A recently arrived species of armyworm has spread to 21 African countries and threatens the continent's main food staple, maize, report experts from the U.S. Agency for International Development.
USAID senior biotechnology advisor Joseph Huesing says the fall armyworms -- transported from their usual habitat in the U.S. state of Florida or the Caribbean -- are attacking maize crops all over sub-Saharan Africa.
"From Nigeria and Ghana all the way to South Africa to Ethiopia. The most recent one is South Sudan, which reported fall armyworm infestation toward the end of June," Huesing tells VOA's Horn of Africa service.
Fall armyworms pose a big threat to the continent's agriculture, says Huesing. When they invade a maize field, he says, the pests can eat 30 percent or more of the crop.
They consume other crops too. “We assume that anywhere there is a green plant or maize in Africa, fall armyworms will show up in a short period of time," Huesing says.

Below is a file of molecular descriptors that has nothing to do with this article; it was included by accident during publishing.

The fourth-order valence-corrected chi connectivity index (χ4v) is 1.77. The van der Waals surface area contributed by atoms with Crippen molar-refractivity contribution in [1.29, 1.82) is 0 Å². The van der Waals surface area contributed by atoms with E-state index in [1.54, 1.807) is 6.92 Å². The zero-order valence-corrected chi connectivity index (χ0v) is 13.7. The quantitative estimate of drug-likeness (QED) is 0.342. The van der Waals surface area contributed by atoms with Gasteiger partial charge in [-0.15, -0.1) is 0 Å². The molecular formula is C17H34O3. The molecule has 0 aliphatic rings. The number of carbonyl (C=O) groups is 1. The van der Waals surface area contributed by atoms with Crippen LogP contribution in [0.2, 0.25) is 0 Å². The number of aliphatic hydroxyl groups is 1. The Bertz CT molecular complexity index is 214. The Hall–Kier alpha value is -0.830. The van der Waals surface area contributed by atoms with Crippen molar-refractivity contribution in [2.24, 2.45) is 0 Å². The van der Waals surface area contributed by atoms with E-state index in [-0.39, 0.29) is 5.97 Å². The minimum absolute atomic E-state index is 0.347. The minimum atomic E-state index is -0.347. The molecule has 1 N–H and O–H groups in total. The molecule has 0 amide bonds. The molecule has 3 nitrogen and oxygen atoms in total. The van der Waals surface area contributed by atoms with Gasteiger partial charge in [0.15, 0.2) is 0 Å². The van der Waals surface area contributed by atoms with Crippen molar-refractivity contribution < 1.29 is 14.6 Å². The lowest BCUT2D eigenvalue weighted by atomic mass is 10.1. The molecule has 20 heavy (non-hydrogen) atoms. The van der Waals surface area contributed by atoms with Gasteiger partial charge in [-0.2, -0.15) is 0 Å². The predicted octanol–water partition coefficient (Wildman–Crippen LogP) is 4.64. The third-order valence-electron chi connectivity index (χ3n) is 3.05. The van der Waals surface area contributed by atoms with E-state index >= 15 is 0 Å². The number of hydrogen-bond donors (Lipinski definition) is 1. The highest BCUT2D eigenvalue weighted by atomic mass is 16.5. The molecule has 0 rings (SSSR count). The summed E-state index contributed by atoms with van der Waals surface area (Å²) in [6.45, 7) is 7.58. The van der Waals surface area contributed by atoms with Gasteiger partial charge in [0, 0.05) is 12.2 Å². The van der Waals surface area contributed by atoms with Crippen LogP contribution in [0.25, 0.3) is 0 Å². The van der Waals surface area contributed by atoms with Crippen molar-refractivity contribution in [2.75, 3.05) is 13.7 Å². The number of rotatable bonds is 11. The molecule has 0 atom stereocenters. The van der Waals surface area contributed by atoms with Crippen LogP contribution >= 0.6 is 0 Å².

Challenge to Control
Fall armyworms got their name from the time of year when they do the most damage in the northern part of the United States. The first publication describing their presence in Africa came out in early 2016, which suggests the pests had already been there for a year.
For several reasons, the fall armyworms may pose more problems for farmers than the indigenous African armyworm.
Fall armyworms can breed continuously under warm and humid tropical conditions and can feed off more than more than 80 species in 27 plant families, says Yene Belayneh, senior technical advisor for pests and pesticides at the USAID.